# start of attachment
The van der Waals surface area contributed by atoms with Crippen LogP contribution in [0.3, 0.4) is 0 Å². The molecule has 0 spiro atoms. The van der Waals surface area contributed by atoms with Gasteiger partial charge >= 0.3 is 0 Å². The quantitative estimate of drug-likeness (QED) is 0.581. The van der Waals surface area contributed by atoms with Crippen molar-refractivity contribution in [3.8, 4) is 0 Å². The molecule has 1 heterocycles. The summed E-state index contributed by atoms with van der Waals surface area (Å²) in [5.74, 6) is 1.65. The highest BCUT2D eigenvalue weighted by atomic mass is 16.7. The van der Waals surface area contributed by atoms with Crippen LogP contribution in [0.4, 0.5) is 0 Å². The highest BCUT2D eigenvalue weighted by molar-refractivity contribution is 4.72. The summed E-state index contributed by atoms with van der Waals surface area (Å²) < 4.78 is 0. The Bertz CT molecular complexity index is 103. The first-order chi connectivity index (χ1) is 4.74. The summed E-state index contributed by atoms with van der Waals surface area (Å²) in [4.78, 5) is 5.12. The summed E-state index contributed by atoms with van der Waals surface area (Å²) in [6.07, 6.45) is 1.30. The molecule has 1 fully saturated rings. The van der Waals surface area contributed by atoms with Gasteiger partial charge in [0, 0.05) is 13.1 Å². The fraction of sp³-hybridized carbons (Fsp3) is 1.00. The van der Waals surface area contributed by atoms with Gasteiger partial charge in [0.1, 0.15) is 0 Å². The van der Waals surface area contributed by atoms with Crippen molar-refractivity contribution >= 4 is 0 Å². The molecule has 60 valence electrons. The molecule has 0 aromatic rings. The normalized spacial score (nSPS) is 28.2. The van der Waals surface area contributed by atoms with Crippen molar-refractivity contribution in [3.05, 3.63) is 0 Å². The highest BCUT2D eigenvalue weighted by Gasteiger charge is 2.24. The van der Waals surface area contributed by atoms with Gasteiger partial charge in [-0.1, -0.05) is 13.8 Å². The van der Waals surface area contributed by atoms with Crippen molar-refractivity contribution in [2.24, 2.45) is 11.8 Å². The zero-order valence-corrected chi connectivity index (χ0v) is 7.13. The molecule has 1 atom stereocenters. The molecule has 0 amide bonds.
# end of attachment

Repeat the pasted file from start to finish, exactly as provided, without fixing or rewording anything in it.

The van der Waals surface area contributed by atoms with Crippen LogP contribution in [0.3, 0.4) is 0 Å². The molecule has 0 spiro atoms. The van der Waals surface area contributed by atoms with Gasteiger partial charge >= 0.3 is 0 Å². The quantitative estimate of drug-likeness (QED) is 0.581. The van der Waals surface area contributed by atoms with Crippen molar-refractivity contribution in [3.8, 4) is 0 Å². The molecule has 1 heterocycles. The summed E-state index contributed by atoms with van der Waals surface area (Å²) in [5.74, 6) is 1.65. The highest BCUT2D eigenvalue weighted by atomic mass is 16.7. The van der Waals surface area contributed by atoms with Crippen LogP contribution in [0.4, 0.5) is 0 Å². The highest BCUT2D eigenvalue weighted by molar-refractivity contribution is 4.72. The summed E-state index contributed by atoms with van der Waals surface area (Å²) < 4.78 is 0. The Bertz CT molecular complexity index is 103. The first-order chi connectivity index (χ1) is 4.74. The summed E-state index contributed by atoms with van der Waals surface area (Å²) in [4.78, 5) is 5.12. The summed E-state index contributed by atoms with van der Waals surface area (Å²) in [6.07, 6.45) is 1.30. The molecule has 1 fully saturated rings. The van der Waals surface area contributed by atoms with Gasteiger partial charge in [0, 0.05) is 13.1 Å². The fraction of sp³-hybridized carbons (Fsp3) is 1.00. The van der Waals surface area contributed by atoms with Gasteiger partial charge in [0.1, 0.15) is 0 Å². The van der Waals surface area contributed by atoms with Crippen molar-refractivity contribution >= 4 is 0 Å². The molecule has 60 valence electrons. The molecule has 0 aromatic rings. The normalized spacial score (nSPS) is 28.2. The van der Waals surface area contributed by atoms with Crippen molar-refractivity contribution in [3.05, 3.63) is 0 Å². The highest BCUT2D eigenvalue weighted by Gasteiger charge is 2.24. The van der Waals surface area contributed by atoms with Gasteiger partial charge in [-0.1, -0.05) is 13.8 Å². The van der Waals surface area contributed by atoms with Crippen molar-refractivity contribution in [2.24, 2.45) is 11.8 Å². The zero-order valence-corrected chi connectivity index (χ0v) is 7.13. The molecule has 1 atom stereocenters. The molecule has 0 amide bonds.